## Cost cutting can ease your way to retirement

March 18, 2007

At our house, we drive old cars and do most home improvements ourselves. We don't do nights on the town. We go to nice places on vacations, but avoid the fancy hotels.

With the big cost-savers out of the way, it was time, a few weeks ago, to trim some of the smaller expenses.

Why, I wondered, is the electric bill more than \$200 a month? Were we using too much hot water?

So Dash, my 12-year-old, and I got a big measuring cup and attacked the problem scientifically. The showerhead in the master bath was gushing two liters every eight seconds.

We installed a valve and cut the flow by two-thirds. Then we put a kitchen timer by the shower and agreed on a five-minute limit.

Next, we turned to the kitchen, lit by a dozen 100-watt floodlights. The solution was obvious: Turn them off when you leave the room.

A change in lifestyle can have a big effect on expenses - bigger than we realize. And this shows how difficult it is to plan for retirement.

Lots of planners assume retirement expenses will be 75 percent to 85 percent of preretirement costs. But the 75 percent-85 percent rule of thumb could be pretty far off. And that could have a dramatic effect on your investing strategy.

Imagine you are overstating your future retirement costs by \$5,000 a year. To create that much income for retirement, you'd need about \$125,000 in your nest egg. That assumes you would withdraw about 4 percent of your nest egg each year in retirement.

What would it take to accumulate that \$125,000? Assuming an 8 percent annual investment return, you'd have to put aside about \$8,600 a year if you have 10 years to retirement, or \$2,700 a year if you have 20 years.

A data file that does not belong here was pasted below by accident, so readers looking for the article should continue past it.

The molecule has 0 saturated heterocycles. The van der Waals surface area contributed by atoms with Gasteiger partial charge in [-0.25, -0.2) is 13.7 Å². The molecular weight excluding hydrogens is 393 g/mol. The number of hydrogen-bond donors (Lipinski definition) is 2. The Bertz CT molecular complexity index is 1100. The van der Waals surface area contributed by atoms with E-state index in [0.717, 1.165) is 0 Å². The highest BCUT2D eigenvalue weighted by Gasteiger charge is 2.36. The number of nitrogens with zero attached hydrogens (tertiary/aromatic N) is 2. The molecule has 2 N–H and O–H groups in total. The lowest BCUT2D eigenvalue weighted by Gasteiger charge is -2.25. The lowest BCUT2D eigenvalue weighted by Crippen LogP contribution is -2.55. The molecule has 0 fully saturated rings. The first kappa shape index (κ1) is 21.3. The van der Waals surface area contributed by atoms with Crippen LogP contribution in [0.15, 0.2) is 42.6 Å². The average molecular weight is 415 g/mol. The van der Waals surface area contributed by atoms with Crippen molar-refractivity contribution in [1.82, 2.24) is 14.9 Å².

Now imagine you've underestimated your retirement costs by \$10,000 a year, or \$20,000. For many of us, it would be impossible to save enough to generate that much additional income.

I'm not suggesting retirement will be cheap. It's just that a small error in estimating those costs can have big ramifications.

Which gets us back to the two-part benefit from trimming those minor costs.

First, if you can reduce your cost of living today, you probably would be able to do the same in retirement.

Second, if you cut costs today, you can invest more, making it easier to accumulate the amount you will need to retire. And a lot of the small savings are painless, such as shorter showers, turning off the lights : .

It's a small price to pay. It might even mean retiring a year or two sooner.

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